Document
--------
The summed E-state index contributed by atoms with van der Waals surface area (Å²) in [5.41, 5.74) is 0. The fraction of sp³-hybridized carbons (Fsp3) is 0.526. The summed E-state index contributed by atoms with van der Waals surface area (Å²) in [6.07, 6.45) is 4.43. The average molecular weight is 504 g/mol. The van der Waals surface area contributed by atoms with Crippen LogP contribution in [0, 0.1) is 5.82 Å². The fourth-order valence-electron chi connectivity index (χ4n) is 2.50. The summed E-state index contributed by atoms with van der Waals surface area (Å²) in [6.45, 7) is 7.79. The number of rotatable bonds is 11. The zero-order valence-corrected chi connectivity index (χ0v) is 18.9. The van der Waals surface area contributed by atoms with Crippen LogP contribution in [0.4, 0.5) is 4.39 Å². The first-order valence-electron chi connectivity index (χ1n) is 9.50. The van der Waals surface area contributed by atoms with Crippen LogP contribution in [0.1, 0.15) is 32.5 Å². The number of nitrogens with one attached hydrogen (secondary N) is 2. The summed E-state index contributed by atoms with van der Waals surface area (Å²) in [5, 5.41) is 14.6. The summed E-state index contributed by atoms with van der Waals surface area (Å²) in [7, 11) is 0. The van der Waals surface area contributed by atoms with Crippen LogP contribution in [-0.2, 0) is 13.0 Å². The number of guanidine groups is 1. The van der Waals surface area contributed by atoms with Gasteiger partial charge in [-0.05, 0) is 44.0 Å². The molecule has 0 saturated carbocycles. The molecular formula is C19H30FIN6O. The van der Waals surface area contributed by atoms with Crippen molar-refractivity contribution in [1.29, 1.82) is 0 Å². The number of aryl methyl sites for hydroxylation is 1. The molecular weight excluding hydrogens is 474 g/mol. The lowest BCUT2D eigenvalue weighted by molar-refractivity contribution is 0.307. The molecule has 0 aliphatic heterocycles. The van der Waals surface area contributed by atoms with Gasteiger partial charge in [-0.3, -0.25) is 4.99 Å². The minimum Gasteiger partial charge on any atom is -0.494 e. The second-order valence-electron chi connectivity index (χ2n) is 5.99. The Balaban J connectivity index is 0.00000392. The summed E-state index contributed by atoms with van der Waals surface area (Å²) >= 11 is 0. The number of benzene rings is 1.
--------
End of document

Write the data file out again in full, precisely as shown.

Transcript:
The summed E-state index contributed by atoms with van der Waals surface area (Å²) in [5.41, 5.74) is 0. The fraction of sp³-hybridized carbons (Fsp3) is 0.526. The summed E-state index contributed by atoms with van der Waals surface area (Å²) in [6.07, 6.45) is 4.43. The average molecular weight is 504 g/mol. The van der Waals surface area contributed by atoms with Crippen LogP contribution in [0, 0.1) is 5.82 Å². The fourth-order valence-electron chi connectivity index (χ4n) is 2.50. The summed E-state index contributed by atoms with van der Waals surface area (Å²) in [6.45, 7) is 7.79. The number of rotatable bonds is 11. The zero-order valence-corrected chi connectivity index (χ0v) is 18.9. The van der Waals surface area contributed by atoms with Crippen LogP contribution in [0.4, 0.5) is 4.39 Å². The first-order valence-electron chi connectivity index (χ1n) is 9.50. The van der Waals surface area contributed by atoms with Crippen LogP contribution in [0.1, 0.15) is 32.5 Å². The number of nitrogens with one attached hydrogen (secondary N) is 2. The summed E-state index contributed by atoms with van der Waals surface area (Å²) in [5, 5.41) is 14.6. The summed E-state index contributed by atoms with van der Waals surface area (Å²) in [7, 11) is 0. The van der Waals surface area contributed by atoms with Crippen LogP contribution in [-0.2, 0) is 13.0 Å². The number of guanidine groups is 1. The van der Waals surface area contributed by atoms with Gasteiger partial charge in [-0.05, 0) is 44.0 Å². The molecule has 0 saturated carbocycles. The molecular formula is C19H30FIN6O. The van der Waals surface area contributed by atoms with Crippen molar-refractivity contribution in [1.29, 1.82) is 0 Å². The number of aryl methyl sites for hydroxylation is 1. The molecular weight excluding hydrogens is 474 g/mol. The lowest BCUT2D eigenvalue weighted by molar-refractivity contribution is 0.307. The molecule has 0 aliphatic heterocycles. The van der Waals surface area contributed by atoms with Gasteiger partial charge in [-0.3, -0.25) is 4.99 Å². The minimum Gasteiger partial charge on any atom is -0.494 e. The second-order valence-electron chi connectivity index (χ2n) is 5.99. The Balaban J connectivity index is 0.00000392. The summed E-state index contributed by atoms with van der Waals surface area (Å²) >= 11 is 0. The number of benzene rings is 1.